When we frame sexual assault as a “women’s issue,” it can contribute to silencing people who don’t fit into the male perpetrator/female survivor framework. We need to have room for talking about women who commit sexual violence, and we can do that while acknowledging that in general, women are far more likely to be sexually assaulted. We need to have room for talking about men who are assaulted, and we can do that while acknowledging that men have privilege because they are men. We need to have room for talking about non-binary people in sexual assault advocacy — and in general.

On another note, opponents of transgender equality peddle a narrative of transgender people being predators. In fact, we’re assaulted at astronomically high rates. As I said before, nearly half of respondents were sexually assaulted at some point in their lifetime. This number is already astronomically high, and the compounding effects of other kinds of discrimination led to this rate increasing drastically for various populations. For example, we found that 48 percent of Latino/a trans people had been sexually assaulted, 53 percent of Black trans people had been sexually assaulted, and 61 percent of disabled trans people had been sexually assaulted.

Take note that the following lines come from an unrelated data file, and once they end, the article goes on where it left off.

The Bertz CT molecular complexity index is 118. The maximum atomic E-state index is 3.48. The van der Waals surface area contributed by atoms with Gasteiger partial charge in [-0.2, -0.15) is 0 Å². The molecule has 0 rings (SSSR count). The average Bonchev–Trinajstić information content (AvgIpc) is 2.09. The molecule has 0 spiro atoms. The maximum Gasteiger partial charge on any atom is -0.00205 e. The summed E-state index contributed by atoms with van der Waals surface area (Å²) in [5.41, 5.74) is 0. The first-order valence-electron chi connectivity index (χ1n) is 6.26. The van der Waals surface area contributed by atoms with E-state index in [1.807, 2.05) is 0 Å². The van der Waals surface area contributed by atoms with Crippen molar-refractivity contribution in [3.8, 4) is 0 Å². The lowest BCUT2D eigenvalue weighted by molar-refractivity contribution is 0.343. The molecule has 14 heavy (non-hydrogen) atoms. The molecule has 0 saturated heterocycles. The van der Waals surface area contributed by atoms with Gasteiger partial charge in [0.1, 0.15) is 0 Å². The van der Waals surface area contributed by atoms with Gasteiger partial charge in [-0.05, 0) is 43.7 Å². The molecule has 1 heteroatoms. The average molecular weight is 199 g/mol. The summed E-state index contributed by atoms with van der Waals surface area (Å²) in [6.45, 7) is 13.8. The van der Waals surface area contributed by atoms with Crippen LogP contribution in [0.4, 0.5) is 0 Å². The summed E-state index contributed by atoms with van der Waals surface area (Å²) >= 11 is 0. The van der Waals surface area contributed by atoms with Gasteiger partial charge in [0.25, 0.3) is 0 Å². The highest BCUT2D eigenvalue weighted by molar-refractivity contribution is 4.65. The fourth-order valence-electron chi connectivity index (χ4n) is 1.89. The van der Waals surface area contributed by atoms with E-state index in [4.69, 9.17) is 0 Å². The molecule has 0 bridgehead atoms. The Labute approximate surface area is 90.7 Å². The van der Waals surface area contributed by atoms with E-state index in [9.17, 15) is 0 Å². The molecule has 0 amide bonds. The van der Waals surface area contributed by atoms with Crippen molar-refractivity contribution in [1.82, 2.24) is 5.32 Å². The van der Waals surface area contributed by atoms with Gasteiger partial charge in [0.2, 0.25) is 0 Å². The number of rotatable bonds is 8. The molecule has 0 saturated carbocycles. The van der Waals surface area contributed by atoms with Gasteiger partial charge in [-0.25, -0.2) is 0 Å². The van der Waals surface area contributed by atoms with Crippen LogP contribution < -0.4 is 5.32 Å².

What actions should everyone be prepared to take on this issue?

Very basically, listen to survivors. Recognize which survivors are being heard and which aren’t, and do what you can to lift up the voices of those who aren’t being taken seriously. We all need to hold schools to the basic standard of making sure that students can do what they’re in school to do, which is learn. We all need to talk with schools about how to rectify the culture and practices that lead to sexual assault, mistreatment of trans students, and barriers that countless other groups of students face.

Everyone should also be prepared for a public comment period in a couple of months. NCTE will be providing resources that allow people to submit comments to the Department of Education about their views on Title IX as it pertains to survivors of sexual assault, trans students, and those who fall in both categories.

Keep an eye on NCTE’s School Action Center to learn about our latest calls to action.


Sign up to receive NCTE’s emails, and follow NCTE on Twitter, Facebook, and Medium for the latest news on issues affecting the transgender community. Visit transequality.org for in-depth resources and information on what you can do to support the transgender people in your life.